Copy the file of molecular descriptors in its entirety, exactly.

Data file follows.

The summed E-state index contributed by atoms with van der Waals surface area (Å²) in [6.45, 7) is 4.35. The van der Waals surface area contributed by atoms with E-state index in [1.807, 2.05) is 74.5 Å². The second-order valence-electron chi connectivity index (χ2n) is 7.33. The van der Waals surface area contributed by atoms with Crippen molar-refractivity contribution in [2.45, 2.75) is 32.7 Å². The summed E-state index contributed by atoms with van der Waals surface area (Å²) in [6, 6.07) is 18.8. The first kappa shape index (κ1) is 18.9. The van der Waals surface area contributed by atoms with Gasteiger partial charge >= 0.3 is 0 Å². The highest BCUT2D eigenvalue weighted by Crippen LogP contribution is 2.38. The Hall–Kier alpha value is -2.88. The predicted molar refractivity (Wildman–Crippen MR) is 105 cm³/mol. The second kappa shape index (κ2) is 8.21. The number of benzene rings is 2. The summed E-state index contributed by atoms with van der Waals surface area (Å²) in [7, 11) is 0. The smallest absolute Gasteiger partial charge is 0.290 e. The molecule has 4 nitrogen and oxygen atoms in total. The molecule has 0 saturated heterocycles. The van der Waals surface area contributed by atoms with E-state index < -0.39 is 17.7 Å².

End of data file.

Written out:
The summed E-state index contributed by atoms with van der Waals surface area (Å²) in [6.45, 7) is 4.35. The van der Waals surface area contributed by atoms with E-state index in [1.807, 2.05) is 74.5 Å². The second-order valence-electron chi connectivity index (χ2n) is 7.33. The van der Waals surface area contributed by atoms with Crippen molar-refractivity contribution in [2.45, 2.75) is 32.7 Å². The summed E-state index contributed by atoms with van der Waals surface area (Å²) in [6, 6.07) is 18.8. The first kappa shape index (κ1) is 18.9. The van der Waals surface area contributed by atoms with Gasteiger partial charge >= 0.3 is 0 Å². The highest BCUT2D eigenvalue weighted by Crippen LogP contribution is 2.38. The Hall–Kier alpha value is -2.88. The predicted molar refractivity (Wildman–Crippen MR) is 105 cm³/mol. The second kappa shape index (κ2) is 8.21. The number of benzene rings is 2. The summed E-state index contributed by atoms with van der Waals surface area (Å²) in [7, 11) is 0. The smallest absolute Gasteiger partial charge is 0.290 e. The molecule has 4 nitrogen and oxygen atoms in total. The molecule has 0 saturated heterocycles. The van der Waals surface area contributed by atoms with E-state index < -0.39 is 17.7 Å².